Is It Possible to Teach Literary Analysis in a Way Students Won’t Hate?
(Maybe I should add a disclaimer and say “Students Might Hate Less.” *smile*)
My point with this post isn’t to say that students should never analyze stories for theme, structure, symbolism, etc. Far from it.
Learning to see the depth in fiction is a fantastic way of getting people to value fiction more. Non-fiction is easy to value. If it teaches us what we want to know, it’s valuable. Fiction is harder to value and appreciate.
However, it does no good to try to get people to value a book they hate. In fact, that approach is likely to make people value fiction less.
Instead, I say we should let students analyze stories they already enjoy. Some teachers in a school system here have assigned their students to read all of the next grade’s Literature books (about 8-10 books) over the summer before the school year starts.
The teachers don’t care if the students skim read the ones they don’t like, as long as they get the gist of the story. The point is to provide opportunities for the students to read books they might not usually choose. Exposure, not torture. *grin*
When the school year starts, the students each choose their favorite four books. Those are the books they’ll analyze during the year in small discussion groups with other students who chose the same ones.
This approach would still teach literary analysis and get students to think of all those theme and symbolism aspects. But it would also encourage students to discover more ways to value the stories they do enjoy. Win-win.
While I’m ranting at windmills, let me propose that teachers not insist there’s only one correct theme to take away from a story. As we discussed last week, a story can have many themes—based on the story arc, character arcs, etc.—and themes often grow out of a lesson learned. In other words, any lesson a reader takes away from a story can lead to a valid theme.
As authors, we should be conscious and intentional about as much of our writing as possible. (If nothing else, we want to make sure we’re creating the right impression for our readers.) However, our subconscious has a mind of its own and reading is extremely subjective. So teachers do students a great disservice if they act as though there’s only one way to interpret a story.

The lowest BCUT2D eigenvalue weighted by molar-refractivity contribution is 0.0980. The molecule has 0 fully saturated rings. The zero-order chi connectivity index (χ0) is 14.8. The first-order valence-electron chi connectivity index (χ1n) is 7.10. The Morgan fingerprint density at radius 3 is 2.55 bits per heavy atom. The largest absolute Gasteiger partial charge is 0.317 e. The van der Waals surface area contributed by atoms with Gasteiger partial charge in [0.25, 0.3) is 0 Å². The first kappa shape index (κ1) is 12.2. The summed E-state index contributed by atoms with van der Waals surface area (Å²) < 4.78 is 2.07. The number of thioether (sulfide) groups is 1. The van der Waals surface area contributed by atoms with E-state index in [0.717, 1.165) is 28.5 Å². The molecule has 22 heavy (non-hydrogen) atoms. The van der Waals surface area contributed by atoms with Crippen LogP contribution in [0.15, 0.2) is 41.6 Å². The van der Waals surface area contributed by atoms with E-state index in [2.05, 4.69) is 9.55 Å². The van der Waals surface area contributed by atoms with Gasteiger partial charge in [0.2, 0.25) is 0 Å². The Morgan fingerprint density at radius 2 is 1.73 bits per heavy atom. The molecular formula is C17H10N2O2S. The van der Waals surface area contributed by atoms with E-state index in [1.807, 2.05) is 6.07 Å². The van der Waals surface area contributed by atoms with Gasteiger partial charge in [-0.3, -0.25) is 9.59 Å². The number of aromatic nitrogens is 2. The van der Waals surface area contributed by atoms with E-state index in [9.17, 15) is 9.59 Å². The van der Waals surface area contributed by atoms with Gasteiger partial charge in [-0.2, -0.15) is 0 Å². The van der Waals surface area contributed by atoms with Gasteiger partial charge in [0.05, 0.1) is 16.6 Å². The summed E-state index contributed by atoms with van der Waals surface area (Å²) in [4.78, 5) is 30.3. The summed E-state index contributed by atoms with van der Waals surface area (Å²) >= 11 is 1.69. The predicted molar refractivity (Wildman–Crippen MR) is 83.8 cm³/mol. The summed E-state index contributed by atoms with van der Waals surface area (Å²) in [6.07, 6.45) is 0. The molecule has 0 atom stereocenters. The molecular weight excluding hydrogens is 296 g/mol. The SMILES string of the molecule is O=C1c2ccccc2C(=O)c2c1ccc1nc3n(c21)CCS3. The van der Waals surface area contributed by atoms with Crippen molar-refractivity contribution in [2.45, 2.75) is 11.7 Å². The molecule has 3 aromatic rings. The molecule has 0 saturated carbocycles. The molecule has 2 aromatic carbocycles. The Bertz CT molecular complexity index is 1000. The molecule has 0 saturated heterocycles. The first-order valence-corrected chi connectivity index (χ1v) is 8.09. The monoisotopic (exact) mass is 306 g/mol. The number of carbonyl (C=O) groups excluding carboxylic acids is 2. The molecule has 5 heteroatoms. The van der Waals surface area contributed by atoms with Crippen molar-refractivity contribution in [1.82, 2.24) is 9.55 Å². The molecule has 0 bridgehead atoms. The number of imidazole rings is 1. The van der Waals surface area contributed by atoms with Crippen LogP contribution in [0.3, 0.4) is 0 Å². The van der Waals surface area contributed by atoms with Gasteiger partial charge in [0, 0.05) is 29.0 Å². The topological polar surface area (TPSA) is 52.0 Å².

I could go on ranting about how many of these issues are driven by the structure of the school system in general and not teachers’ fault, but I’ll stop here. My point is that while the current approach is more convenient for teachers—only one book to cover at a time, fewer lessons to develop, etc.—any approach that kills the love of fiction for so many is broken and should be changed.
I know. I was there. When I think of how much I loved reading as a child—complete with library visits, bringing a book to baseball games (they go so slow!), and sneaking a flashlight under the covers—I weep at how much time I lost to forgetting that it is possible to read for fun.
It’s a tragedy I hope we can avoid in the future. Again, if the goal of literary analysis is to teach kids to find the deeper meanings within fiction, we need to find an approach that meets that goal and encourages a sense of the value of fiction, or all our efforts are for naught. Who’s with me? *smile*
P.S. This might have something to do with why I’m a genre girl now. *grin*
P.P.S. None of this is meant to bash teachers, who often have too little to work with and too much to do. Rather, I hope this inspires new thoughts for an approach to teaching that respects the kids and the goal of valuing fiction.
P.P.S. Feel free to share this rant with your kids’ teachers. The green sharing button at the bottom-right below allows you to email this post to anyone. Teachers might listen to us as authors, and maybe we can make a difference. *pumps fist*
Did you struggle with Literature classes? If you didn’t, what made it work for you? Did you go through a post-formal-schooling fiction-reading drought? What turned you into a reader again? Do you have other insights into how we could improve the current approach to literary analysis?